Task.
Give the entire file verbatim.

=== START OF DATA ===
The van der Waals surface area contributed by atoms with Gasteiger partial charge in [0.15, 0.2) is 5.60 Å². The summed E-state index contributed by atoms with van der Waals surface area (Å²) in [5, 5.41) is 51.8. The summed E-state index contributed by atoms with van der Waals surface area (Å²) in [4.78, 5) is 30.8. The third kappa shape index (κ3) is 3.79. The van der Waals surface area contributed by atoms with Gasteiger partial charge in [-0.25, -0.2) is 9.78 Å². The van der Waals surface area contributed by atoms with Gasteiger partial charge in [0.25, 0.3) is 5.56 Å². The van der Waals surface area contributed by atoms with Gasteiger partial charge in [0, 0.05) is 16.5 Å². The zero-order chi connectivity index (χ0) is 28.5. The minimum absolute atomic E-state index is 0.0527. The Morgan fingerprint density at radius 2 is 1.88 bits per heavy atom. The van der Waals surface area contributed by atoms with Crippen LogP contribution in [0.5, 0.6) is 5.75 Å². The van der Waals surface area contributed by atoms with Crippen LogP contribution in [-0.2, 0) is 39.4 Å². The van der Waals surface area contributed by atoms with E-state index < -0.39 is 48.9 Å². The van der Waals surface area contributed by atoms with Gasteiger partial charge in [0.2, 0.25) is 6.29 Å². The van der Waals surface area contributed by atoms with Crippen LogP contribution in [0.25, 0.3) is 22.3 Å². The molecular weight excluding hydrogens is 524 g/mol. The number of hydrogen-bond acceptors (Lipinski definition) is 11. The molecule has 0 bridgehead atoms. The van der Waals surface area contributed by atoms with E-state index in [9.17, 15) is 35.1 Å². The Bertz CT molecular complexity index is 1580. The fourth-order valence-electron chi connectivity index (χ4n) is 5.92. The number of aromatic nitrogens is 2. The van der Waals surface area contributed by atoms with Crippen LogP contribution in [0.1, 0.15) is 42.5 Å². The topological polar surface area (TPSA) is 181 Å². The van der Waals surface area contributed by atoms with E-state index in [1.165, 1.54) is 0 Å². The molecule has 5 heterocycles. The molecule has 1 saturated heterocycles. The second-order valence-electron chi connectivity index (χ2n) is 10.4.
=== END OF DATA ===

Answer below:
The van der Waals surface area contributed by atoms with Gasteiger partial charge in [0.15, 0.2) is 5.60 Å². The summed E-state index contributed by atoms with van der Waals surface area (Å²) in [5, 5.41) is 51.8. The summed E-state index contributed by atoms with van der Waals surface area (Å²) in [4.78, 5) is 30.8. The third kappa shape index (κ3) is 3.79. The van der Waals surface area contributed by atoms with Gasteiger partial charge in [-0.25, -0.2) is 9.78 Å². The van der Waals surface area contributed by atoms with Gasteiger partial charge in [0.25, 0.3) is 5.56 Å². The van der Waals surface area contributed by atoms with Gasteiger partial charge in [0, 0.05) is 16.5 Å². The zero-order chi connectivity index (χ0) is 28.5. The minimum absolute atomic E-state index is 0.0527. The Morgan fingerprint density at radius 2 is 1.88 bits per heavy atom. The van der Waals surface area contributed by atoms with Crippen LogP contribution in [0.5, 0.6) is 5.75 Å². The van der Waals surface area contributed by atoms with Crippen LogP contribution in [-0.2, 0) is 39.4 Å². The van der Waals surface area contributed by atoms with E-state index < -0.39 is 48.9 Å². The van der Waals surface area contributed by atoms with Gasteiger partial charge in [0.2, 0.25) is 6.29 Å². The van der Waals surface area contributed by atoms with Crippen LogP contribution in [0.25, 0.3) is 22.3 Å². The molecular weight excluding hydrogens is 524 g/mol. The number of hydrogen-bond acceptors (Lipinski definition) is 11. The molecule has 0 bridgehead atoms. The van der Waals surface area contributed by atoms with E-state index in [9.17, 15) is 35.1 Å². The Bertz CT molecular complexity index is 1580. The fourth-order valence-electron chi connectivity index (χ4n) is 5.92. The number of aromatic nitrogens is 2. The van der Waals surface area contributed by atoms with Crippen LogP contribution in [0.1, 0.15) is 42.5 Å². The topological polar surface area (TPSA) is 181 Å². The van der Waals surface area contributed by atoms with E-state index in [1.165, 1.54) is 0 Å². The molecule has 5 heterocycles. The molecule has 1 saturated heterocycles. The second-order valence-electron chi connectivity index (χ2n) is 10.4.